J Exerc Rehabil > Volume 13(2); 2017 > Article
Talwar, Sahni, Verma, Khan, Dhar, and Kohn: Exercise tolerance improves after pulmonary rehabilitation in pulmonary hypertension patients


Pulmonary rehabilitation (PR) is part of the recommended management plan of pulmonary hypertension (PHTN) and is important to better quality of life and exercise tolerance. This study aimed at determining effectiveness of PR on exercise capacity. Retrospective chart analysis was conducted on patients referred to our PHTN clinic for PR. Patients who had PHTN diagnosed on right heart catheterization (defined by mean pulmonary artery pressure>25 mmHg) and completed a standardized 12-week PR program were considered for the study. Patients’ baseline exercise tolerance was recorded as speed attainable on a treadmill and duration of exercise in minutes. Demographics, age, sex, and oxygen use were obtained from chart review. Eighteen PHTN patients (5 male, 13 female; mean age 67.7±11.6 years) were considered for the study (six World Health Organization [WHO] group 1 pulmonary arterial hypertension [33.33%], eight WHO group III PHTH [44.44%], two WHO group IV and two WHO V PHTN [11.11%]). Treadmill speed improved following rehabilitation (1.3 mph [interquartile range {IQR}, 1.0–1.8 mph] to 2.2 mph [IQR, 1.3–2.8 mph]; P<0.0001, Wilcoxon signed rank test). Median exercise time improved (27 min (IQR, 22–30 min) to 30 min (IQR, 24–30 min); not significant. Improvement was defined only as an increase in speed or duration, or both. Sixteem of 18 participants improved (88.9% [95% exact binomial confidence interval, 65.3%–98.6%). Patients with PHTN benefit from a structured PR program to improve their exercise capacity and should be enrolled in PR programs as part of their management.


Pulmonary hypertension (PHTN) is a rare and devastating disease characterized by progressive increases in pulmonary arterial pressure and pulmonary vascular resistance which eventually leads to right ventricular failure and death (Badesch et al., 2009; Farber and Loscalzo, 2004). It may due to various etiologies such as left heart disease, parenchymal lung disease, chronic thromboembolic disease, hematologic disorders or it may be idiopathic in nature though the clinical picture of these patients is similar (Simonneau et al., 2013). Patients with and advanced lung disease such as PHTN face symptomatology consistent with oxygen deprivation, including dyspnea, fatigue and exercise intolerance. Pulmonary rehabilitation (PR) in patients with PHTN patients is in fact important in the management as it improves outcomes (Sahni et al., 2015). This study is aimed at determining the effectiveness of structured PR program on exercise capacity in a population of PHTN patients.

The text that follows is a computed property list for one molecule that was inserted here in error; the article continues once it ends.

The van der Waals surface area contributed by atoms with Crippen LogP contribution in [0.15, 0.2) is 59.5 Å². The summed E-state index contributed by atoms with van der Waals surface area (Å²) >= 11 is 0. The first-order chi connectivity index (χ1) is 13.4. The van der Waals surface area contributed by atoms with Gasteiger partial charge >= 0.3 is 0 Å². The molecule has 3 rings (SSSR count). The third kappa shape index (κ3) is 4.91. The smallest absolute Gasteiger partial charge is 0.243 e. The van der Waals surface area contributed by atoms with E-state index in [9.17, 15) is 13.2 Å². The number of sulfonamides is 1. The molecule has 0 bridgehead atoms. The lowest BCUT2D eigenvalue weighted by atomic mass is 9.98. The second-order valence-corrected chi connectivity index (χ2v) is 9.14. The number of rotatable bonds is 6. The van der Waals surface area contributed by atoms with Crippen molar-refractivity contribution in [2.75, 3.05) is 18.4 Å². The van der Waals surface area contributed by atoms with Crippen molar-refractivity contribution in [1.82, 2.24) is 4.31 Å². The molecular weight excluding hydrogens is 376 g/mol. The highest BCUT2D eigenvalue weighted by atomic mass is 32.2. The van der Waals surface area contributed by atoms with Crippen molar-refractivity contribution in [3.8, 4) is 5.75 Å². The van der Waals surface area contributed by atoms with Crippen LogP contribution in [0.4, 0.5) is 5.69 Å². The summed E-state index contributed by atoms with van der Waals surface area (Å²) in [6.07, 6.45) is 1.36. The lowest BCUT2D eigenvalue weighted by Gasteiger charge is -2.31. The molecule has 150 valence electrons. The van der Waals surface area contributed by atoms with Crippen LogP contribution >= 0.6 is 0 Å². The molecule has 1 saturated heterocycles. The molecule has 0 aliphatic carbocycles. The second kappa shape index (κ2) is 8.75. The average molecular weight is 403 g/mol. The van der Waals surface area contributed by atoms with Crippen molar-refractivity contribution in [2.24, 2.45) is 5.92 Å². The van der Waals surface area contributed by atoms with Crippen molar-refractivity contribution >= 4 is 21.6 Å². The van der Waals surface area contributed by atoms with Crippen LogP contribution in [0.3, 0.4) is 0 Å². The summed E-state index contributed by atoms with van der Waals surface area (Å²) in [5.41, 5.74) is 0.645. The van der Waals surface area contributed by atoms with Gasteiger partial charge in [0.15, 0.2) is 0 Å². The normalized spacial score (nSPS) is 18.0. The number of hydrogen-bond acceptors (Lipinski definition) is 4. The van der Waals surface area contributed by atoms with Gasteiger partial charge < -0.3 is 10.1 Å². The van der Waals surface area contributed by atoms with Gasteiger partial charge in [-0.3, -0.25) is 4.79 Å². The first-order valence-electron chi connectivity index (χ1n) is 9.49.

Study population and design

We conducted a retrospective review of data collected on 18 patients with diagnosis of PHTN who participated in the Northwell Health PR program. For the purposes of the study PHTN was defined in accordance to the most updated guidelines of the American College of Chest Physicians and the European Respiratory Society (Galie et al., 2015). PHTN was defined hemodynamically as a mean resting pulmonary artery pressure greater than or equal 25 mmHg and pulmonary arterial hypertension (PAH) was a pulmonary artery wedge pressure less than or equal to 15 mmHg on right heart catheterization (Galie et al., 2015). As the World Health Organization (WHO) has proposed a classification system for PHTN based on common clinical features and etiology which has been outlined in Table 1 (Simonneau et al., 2013). Our patients were categorized into WHO groups of PHTN based on underlying etiology of PHTN and completed a standardized 12-week PR program to be considered for the study.

Pulmonary rehabilitation

All patients considered for the study completed our PR program. The PR program at our center has been certified by the American Association of Cardiovascular and Pulmonary Rehabilitation and is designed towards adult patients with chronic lung disease or patients preparing/recovering from lung surgery. The program consists of an exercise and education component with three sessions weekly over a period of 12-week period. Following the completion of the 12-week program, maintenance sessions are also available for patients to participate.
The rehab facility at our site is equipped with exercise equipment such as treadmill, upper/lower body recumbent stepper (NuStep LLC, Ann Arbor, MI, USA), arm ergometers and free weights. In addition, safety equipments available include: electrocardiogram monitoring, pulse oximetry, blood pressure monitoring and supplemental oxygen. The education component consists of biweekly educational lecture series that comprise of breathing techniques along with stress and relaxation exercises. As part of our PR program all patients are asked to fill out quality of life, fatigue and sleep questionnaires before and after completion of the program.